Indian labourers stuck in pandemic camps long to go home

New Delhi (AFP) –


Tens of thousands of stranded labourers have been herded into camps and shelters across India like the Yamuna sports complex in Delhi where their suffering has been forgotten amid the world's biggest coronavirus lockdown.

Once used for the 2010 Commonwealth Games, the air is now rank with urine in the stadium halls that house 900 men and women rounded up after the government ordered everyone off the streets on March 24.

India's estimated 45 million migrant workers, existing on a paltry and precarious daily wage, have not been a priority in the rush to halt the spread of COVID-19.

Millions of migrants lost their jobs overnight in big cities like Delhi and Mumbai. Many walked hundreds of kilometres (miles) to reach their home villages and at least 12 died on the way, according to media reports.

The downbeat, fearful faces of Yamuna residents highlight how unhappy they are with their treatment. And the government has said the lockdown will go on until at least May 3.

Picked up on the streets or at bus stations, they now sleep on thin mats in the halls, are banned from leaving the complex, and life in the stifling heat is strictly regimented.

- Take me home -

Three meals a day are prepared in open kitchens, with flies hovering around. And each day hundreds of men are forced into physical exercise led by an instructor dressed in ninja-style black overalls and a bandana.

"Keep straight or I will hit hard," barked the man while rolling a baton in his hands, as neat rows of dishevelled labourers nervously performed star jumps.

Migrants in Mumbai and other cities have staged demonstrations demanding to go home. That was also the desperate wish of many in the Delhi stadium.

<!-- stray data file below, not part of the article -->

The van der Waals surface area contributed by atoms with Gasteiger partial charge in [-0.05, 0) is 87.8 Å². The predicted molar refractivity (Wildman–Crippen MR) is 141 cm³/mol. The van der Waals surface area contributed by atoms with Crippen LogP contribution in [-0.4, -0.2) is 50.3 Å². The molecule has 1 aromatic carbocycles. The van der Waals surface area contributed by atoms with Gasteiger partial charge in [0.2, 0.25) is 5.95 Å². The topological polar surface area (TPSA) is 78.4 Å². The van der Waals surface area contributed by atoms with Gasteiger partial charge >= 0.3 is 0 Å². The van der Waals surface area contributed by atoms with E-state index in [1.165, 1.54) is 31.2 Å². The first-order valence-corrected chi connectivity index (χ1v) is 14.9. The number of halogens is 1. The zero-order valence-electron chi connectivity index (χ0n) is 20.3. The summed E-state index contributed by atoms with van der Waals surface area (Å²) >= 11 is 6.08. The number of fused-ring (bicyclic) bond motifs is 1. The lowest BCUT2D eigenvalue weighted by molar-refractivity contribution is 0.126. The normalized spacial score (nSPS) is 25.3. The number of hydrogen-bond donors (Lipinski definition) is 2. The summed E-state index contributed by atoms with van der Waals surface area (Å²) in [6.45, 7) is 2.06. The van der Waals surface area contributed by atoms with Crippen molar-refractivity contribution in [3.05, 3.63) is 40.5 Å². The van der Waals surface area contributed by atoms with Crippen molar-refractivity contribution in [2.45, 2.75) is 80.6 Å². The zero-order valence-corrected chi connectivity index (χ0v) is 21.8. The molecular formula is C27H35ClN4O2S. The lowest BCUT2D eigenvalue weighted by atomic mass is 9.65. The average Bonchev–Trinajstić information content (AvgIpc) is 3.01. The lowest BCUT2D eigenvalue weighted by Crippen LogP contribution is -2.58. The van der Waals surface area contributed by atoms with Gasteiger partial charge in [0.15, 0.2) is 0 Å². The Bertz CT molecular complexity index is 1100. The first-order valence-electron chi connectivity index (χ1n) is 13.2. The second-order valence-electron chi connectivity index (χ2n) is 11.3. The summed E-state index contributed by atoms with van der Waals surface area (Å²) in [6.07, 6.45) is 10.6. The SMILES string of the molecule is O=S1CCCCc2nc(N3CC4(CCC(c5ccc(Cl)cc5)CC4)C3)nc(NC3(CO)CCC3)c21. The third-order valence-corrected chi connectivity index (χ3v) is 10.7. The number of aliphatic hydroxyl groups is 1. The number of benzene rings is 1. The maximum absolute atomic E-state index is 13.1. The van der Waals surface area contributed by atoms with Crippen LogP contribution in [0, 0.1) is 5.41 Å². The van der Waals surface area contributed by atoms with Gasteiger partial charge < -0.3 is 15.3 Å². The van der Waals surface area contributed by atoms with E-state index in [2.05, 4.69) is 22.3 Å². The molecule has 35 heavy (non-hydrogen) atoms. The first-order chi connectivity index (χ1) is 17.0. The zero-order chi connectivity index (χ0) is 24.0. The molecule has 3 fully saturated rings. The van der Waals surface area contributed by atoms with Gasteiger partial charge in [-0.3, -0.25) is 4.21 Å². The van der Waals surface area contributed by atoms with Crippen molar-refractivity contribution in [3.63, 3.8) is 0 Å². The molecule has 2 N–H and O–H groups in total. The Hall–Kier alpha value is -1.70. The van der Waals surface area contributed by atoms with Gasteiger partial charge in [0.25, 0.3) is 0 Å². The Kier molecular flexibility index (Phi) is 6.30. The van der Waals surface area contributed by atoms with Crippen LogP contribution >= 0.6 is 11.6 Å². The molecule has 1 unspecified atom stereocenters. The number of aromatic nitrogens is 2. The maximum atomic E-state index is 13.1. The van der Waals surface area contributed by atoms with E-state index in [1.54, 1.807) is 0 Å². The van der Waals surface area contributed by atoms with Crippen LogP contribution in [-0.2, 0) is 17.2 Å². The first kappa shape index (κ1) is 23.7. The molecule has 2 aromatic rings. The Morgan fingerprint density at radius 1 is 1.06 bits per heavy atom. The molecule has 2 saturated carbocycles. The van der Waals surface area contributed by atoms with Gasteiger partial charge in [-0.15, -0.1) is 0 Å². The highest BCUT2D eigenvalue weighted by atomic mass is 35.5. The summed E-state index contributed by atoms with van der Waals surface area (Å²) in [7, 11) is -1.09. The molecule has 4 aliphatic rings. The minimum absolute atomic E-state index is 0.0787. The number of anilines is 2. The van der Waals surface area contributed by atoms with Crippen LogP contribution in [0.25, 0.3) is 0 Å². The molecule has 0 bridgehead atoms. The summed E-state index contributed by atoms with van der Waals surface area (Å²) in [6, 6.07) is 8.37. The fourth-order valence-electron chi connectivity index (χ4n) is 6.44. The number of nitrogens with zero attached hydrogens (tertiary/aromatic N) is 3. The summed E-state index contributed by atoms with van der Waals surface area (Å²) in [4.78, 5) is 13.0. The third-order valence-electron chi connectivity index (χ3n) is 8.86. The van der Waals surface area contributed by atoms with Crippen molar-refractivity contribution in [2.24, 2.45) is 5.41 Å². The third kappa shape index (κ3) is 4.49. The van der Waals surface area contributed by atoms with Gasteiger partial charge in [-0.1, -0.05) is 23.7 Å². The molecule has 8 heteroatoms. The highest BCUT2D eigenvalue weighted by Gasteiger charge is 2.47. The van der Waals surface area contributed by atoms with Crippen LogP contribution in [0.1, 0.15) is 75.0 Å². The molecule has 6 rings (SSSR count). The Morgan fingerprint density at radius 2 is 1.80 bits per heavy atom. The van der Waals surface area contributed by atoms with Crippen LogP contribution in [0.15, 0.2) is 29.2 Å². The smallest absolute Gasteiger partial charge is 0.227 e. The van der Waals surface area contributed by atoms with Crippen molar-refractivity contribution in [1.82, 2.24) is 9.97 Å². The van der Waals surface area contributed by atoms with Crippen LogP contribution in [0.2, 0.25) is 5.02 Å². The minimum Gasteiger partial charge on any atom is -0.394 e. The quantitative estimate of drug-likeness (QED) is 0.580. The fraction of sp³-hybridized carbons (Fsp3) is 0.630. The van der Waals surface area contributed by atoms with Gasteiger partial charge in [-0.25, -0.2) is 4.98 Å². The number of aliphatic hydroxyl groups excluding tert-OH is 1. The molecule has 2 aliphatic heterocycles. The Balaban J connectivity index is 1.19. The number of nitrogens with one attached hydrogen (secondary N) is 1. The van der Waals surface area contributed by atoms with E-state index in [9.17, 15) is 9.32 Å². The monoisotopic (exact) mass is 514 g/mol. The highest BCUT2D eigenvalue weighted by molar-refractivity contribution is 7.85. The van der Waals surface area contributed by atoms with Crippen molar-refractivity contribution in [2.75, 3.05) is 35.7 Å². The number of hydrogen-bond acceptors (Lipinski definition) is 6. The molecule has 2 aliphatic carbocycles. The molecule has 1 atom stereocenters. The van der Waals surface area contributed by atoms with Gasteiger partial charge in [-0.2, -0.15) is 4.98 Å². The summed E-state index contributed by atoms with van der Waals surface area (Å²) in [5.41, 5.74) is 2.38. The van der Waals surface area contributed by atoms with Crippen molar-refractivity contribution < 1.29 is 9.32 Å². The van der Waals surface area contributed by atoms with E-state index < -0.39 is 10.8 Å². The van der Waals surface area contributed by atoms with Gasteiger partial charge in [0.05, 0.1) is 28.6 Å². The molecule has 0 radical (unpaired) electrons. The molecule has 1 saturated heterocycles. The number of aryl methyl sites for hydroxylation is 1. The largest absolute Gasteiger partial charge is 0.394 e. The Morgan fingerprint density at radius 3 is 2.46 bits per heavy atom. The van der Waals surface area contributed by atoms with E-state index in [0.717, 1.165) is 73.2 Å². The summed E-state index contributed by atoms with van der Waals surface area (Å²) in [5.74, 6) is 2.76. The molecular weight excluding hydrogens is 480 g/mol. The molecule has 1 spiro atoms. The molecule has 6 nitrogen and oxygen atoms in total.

One woman sat with a half-naked sick infant in her lap as she gestured wildly at passing police and said she wanted to be with her husband at another shelter.

Mukesh Yadav, a handcart puller, said he was picked up by police as he started a trip to the eastern state of Bihar to be with his ailing father.

He was not allowed to return to his wife and three children in Old Delhi. "I am worried that their rations will run out soon. Who will look after them?" he said.

Ramesh Lal, an HIV-positive patient with prescriptions and other documents to prove it, said he was scooped up when he went out to get a blood test.

Veer Singh, a 23-year-old with no family, fought back tears as he told of his desire to get back to the Sikh temple where he worked.

Police and other security forces set up the emergency shelters after the Supreme Court ordered the government take action to deal with the migrant labourers and homeless.

Lalit Goyal, a police official in charge of the Yamuna shelter, said his staff were trying to find a way to release those who live nearby.

He said it was "challenging" looking after the migrants but insisted most were "happy" because they were fed. He also justified the mandatory daily exercise.

"They are so used to hard manual labour that if we don't make them do some rigorous exercise they are unable to sleep at night," he said.

Yamini Aiyar, who heads the Delhi-based Centre for Policy Research, said the problems of migrant labourers rarely figure in policy debates or India's collective consciousness.

"They are always treated as nowhere people. Even now they just want to go back home," Aiyar told AFP.

"It is absolutely wrong to deny people their basic right to go back home."